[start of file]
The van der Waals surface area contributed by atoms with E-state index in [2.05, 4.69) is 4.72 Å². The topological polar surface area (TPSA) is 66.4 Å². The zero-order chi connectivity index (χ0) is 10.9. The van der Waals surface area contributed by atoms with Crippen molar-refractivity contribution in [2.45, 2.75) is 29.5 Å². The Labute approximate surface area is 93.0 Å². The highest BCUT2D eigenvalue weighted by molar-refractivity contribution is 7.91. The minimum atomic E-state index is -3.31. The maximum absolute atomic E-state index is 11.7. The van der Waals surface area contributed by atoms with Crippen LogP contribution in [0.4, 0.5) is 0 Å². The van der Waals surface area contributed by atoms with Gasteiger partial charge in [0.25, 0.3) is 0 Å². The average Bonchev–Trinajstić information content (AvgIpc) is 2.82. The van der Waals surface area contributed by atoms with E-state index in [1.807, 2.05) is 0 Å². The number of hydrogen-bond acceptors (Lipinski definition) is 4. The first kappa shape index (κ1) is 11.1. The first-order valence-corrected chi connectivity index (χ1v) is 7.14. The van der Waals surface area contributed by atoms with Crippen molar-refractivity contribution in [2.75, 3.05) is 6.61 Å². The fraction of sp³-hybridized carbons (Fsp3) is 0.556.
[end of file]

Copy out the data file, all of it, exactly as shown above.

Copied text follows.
The van der Waals surface area contributed by atoms with E-state index in [2.05, 4.69) is 4.72 Å². The topological polar surface area (TPSA) is 66.4 Å². The zero-order chi connectivity index (χ0) is 10.9. The van der Waals surface area contributed by atoms with Crippen molar-refractivity contribution in [2.45, 2.75) is 29.5 Å². The Labute approximate surface area is 93.0 Å². The highest BCUT2D eigenvalue weighted by molar-refractivity contribution is 7.91. The minimum atomic E-state index is -3.31. The maximum absolute atomic E-state index is 11.7. The van der Waals surface area contributed by atoms with Crippen LogP contribution in [0.4, 0.5) is 0 Å². The van der Waals surface area contributed by atoms with Gasteiger partial charge in [0.25, 0.3) is 0 Å². The average Bonchev–Trinajstić information content (AvgIpc) is 2.82. The van der Waals surface area contributed by atoms with E-state index in [1.807, 2.05) is 0 Å². The number of hydrogen-bond acceptors (Lipinski definition) is 4. The first kappa shape index (κ1) is 11.1. The first-order valence-corrected chi connectivity index (χ1v) is 7.14. The van der Waals surface area contributed by atoms with Crippen molar-refractivity contribution in [2.75, 3.05) is 6.61 Å². The fraction of sp³-hybridized carbons (Fsp3) is 0.556.